Life is Beautiful

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I watched Life is Beautiful with my wife and older kids (15-year-old Jonah and 10-year-old Hannah). Two-year-old Mia Sarah hung around, too, but didn’t really watch it.  Life is Beautiful is an Oscar-winning Italian movie, written and directed by Roberto Benigni. Benigni also won the Academy Award for Best Actor for his role as Guido, the main character, a Jewish Italian man. I watched this movie for the first time in 1998.  If asked at the time, I would have said it was a tragicomedy about the Holocaust. But 18 years later, having become a father, I saw a different movie. I saw a love story between a man and a woman, but even more importantly, it’s a love story between father and son.

It is hard for me to tell you about the movie without ruining it for those who decide to watch – which I highly recommend. On Guido’s son’s fifth birthday (in 1940-something), the Nazis take Guido, his uncle, and his son to a concentration camp.  Guido is a very light-hearted character who cannot bring himself to tell his son of the severity of what has just happened. He makes up the story that this is his present to his son – they are both participants in a elaborate game where the winner will get a prize. The yelling, abusive Nazis are actors playing the part of angry people.

This was the part of the movie that had the biggest impact on me.  When you become a parent something strange happens to you.  It’s as if kids mutate your DNA and you become more sensitive to the world around you.  I think we parents internalize the world more and start placing ourselves in the situations we see around us.  As I was watching the movie this time, I was thinking “How would I behave in this situation?” I started to imagine the horror, were this to happen to us now – not to the generation of my parents and grandparents. When you start doing that, the movie has a much different impact on you.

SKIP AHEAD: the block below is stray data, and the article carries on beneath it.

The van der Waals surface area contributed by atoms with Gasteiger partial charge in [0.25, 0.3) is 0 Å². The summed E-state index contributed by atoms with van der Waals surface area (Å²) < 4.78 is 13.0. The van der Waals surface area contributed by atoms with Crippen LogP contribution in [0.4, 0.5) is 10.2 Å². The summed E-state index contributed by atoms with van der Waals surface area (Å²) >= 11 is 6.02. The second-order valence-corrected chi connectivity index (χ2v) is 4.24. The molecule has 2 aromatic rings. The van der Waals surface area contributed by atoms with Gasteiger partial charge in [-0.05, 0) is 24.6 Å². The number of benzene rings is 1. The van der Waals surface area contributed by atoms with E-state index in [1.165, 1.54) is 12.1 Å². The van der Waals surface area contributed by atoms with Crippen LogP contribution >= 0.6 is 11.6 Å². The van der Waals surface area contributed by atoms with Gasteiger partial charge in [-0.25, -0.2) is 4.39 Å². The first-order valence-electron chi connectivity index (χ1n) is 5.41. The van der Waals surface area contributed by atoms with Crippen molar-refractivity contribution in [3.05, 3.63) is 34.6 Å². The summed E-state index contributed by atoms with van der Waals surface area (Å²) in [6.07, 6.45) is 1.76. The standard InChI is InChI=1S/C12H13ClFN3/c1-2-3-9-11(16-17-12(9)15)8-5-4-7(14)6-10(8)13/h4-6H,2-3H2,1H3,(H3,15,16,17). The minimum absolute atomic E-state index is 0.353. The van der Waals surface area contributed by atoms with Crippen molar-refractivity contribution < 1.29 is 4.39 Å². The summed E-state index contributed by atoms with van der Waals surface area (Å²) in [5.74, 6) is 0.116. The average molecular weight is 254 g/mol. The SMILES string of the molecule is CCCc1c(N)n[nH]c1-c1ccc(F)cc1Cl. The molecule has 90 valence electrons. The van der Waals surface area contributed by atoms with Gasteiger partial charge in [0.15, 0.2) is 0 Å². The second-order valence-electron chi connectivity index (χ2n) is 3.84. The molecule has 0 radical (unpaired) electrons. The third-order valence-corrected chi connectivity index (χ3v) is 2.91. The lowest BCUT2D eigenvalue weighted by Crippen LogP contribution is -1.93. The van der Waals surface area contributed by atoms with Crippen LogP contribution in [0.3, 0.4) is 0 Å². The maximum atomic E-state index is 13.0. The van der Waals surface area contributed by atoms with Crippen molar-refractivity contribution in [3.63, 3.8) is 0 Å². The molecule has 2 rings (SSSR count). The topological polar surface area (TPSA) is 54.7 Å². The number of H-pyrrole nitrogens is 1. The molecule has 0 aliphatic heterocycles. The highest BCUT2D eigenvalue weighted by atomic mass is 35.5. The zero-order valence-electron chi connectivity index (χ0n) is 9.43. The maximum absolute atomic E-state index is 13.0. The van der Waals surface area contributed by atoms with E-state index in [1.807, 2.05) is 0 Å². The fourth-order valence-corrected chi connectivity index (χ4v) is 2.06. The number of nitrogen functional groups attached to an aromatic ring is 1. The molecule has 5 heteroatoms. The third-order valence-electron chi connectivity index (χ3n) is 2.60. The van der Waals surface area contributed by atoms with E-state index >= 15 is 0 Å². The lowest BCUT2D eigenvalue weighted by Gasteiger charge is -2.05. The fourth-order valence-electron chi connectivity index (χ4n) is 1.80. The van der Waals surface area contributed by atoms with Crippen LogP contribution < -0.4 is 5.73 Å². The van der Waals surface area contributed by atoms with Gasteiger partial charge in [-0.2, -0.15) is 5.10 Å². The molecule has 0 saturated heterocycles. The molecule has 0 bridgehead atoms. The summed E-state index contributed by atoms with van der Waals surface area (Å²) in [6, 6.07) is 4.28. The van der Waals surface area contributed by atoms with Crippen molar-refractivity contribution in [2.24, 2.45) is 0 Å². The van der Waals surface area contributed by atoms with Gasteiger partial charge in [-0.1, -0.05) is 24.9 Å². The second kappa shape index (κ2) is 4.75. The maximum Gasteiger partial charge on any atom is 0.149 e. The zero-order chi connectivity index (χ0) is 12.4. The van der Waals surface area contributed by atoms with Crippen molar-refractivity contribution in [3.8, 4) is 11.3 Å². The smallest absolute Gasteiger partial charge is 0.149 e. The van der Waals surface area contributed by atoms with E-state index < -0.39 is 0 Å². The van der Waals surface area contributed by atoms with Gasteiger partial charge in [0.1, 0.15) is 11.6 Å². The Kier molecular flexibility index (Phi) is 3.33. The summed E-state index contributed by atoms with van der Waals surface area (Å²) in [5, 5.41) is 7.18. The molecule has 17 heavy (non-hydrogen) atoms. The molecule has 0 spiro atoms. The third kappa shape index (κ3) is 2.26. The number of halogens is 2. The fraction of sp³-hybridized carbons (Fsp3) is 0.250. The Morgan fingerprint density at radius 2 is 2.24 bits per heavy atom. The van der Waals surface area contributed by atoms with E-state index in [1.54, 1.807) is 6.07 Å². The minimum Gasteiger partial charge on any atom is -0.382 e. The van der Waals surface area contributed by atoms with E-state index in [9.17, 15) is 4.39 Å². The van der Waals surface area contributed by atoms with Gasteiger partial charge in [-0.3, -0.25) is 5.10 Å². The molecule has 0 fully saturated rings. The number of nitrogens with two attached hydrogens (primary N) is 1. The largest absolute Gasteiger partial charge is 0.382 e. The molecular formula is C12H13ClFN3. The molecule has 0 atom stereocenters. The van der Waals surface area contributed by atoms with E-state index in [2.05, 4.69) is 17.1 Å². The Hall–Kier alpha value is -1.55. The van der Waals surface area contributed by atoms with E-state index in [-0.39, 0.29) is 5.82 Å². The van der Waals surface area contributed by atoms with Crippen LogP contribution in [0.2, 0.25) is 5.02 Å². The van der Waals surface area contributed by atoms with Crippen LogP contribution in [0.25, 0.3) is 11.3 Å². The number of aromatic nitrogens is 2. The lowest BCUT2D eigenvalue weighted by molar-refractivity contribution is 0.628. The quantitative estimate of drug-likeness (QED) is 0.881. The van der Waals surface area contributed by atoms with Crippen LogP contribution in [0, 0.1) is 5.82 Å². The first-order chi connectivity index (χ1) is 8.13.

My kids loved the movie, too.  Mind you, this is a foreign-made movie with subtitles (though my kids have had plenty of practice watching operas, which always have subtitles). I took Jonah to Holocaust Memorial Museum in Washington DC a few years ago. This movie had a much bigger impact on him than the Holocaust museum, because it humanizes people. It shows the simple, ugly transition from a sunny everyday life to the dark horror of a concentration camp.

Unlike most Hollywood movies that you forget about right after you leave the theater, this is a film that moves you; it stays with you. As I was tucking Hannah into bed yesterday, she was still asking me about this movie.

Today I want to share with you the famous barcarolle from The Tales of Hoffmann by the German-born French-Jewish composer Jacques Offenbach. This is one of the theme songs in Life is Beautiful. 

  • Excerpt from Life Is Beautiful (scene at the opera)

  • Anna Netrebko and Elina Garanca

(We rented it on iTunes, but you can buy/rent it on any movie streaming service.)

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